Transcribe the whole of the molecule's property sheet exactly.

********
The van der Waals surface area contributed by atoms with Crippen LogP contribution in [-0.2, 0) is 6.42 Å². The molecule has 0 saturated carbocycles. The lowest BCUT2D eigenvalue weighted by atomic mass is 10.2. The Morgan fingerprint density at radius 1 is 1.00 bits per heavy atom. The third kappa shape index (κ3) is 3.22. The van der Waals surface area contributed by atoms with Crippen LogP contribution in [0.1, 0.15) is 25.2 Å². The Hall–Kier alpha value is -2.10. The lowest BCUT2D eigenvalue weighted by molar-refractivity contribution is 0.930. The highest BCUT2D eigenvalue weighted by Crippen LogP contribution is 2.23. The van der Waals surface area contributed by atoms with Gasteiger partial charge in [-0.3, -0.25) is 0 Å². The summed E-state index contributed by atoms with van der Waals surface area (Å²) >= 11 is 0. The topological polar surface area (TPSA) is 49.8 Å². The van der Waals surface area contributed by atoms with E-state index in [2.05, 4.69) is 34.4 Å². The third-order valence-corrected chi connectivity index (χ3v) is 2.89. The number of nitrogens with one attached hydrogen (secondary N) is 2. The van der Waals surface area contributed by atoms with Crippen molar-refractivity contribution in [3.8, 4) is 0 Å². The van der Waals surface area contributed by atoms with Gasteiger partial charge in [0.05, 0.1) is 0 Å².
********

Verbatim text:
The van der Waals surface area contributed by atoms with Crippen LogP contribution in [-0.2, 0) is 6.42 Å². The molecule has 0 saturated carbocycles. The lowest BCUT2D eigenvalue weighted by atomic mass is 10.2. The Morgan fingerprint density at radius 1 is 1.00 bits per heavy atom. The third kappa shape index (κ3) is 3.22. The van der Waals surface area contributed by atoms with Crippen LogP contribution in [0.1, 0.15) is 25.2 Å². The Hall–Kier alpha value is -2.10. The lowest BCUT2D eigenvalue weighted by molar-refractivity contribution is 0.930. The highest BCUT2D eigenvalue weighted by Crippen LogP contribution is 2.23. The van der Waals surface area contributed by atoms with Gasteiger partial charge in [-0.3, -0.25) is 0 Å². The summed E-state index contributed by atoms with van der Waals surface area (Å²) >= 11 is 0. The topological polar surface area (TPSA) is 49.8 Å². The van der Waals surface area contributed by atoms with E-state index in [2.05, 4.69) is 34.4 Å². The third-order valence-corrected chi connectivity index (χ3v) is 2.89. The number of nitrogens with one attached hydrogen (secondary N) is 2. The van der Waals surface area contributed by atoms with Crippen molar-refractivity contribution in [3.8, 4) is 0 Å². The van der Waals surface area contributed by atoms with Gasteiger partial charge in [0.05, 0.1) is 0 Å².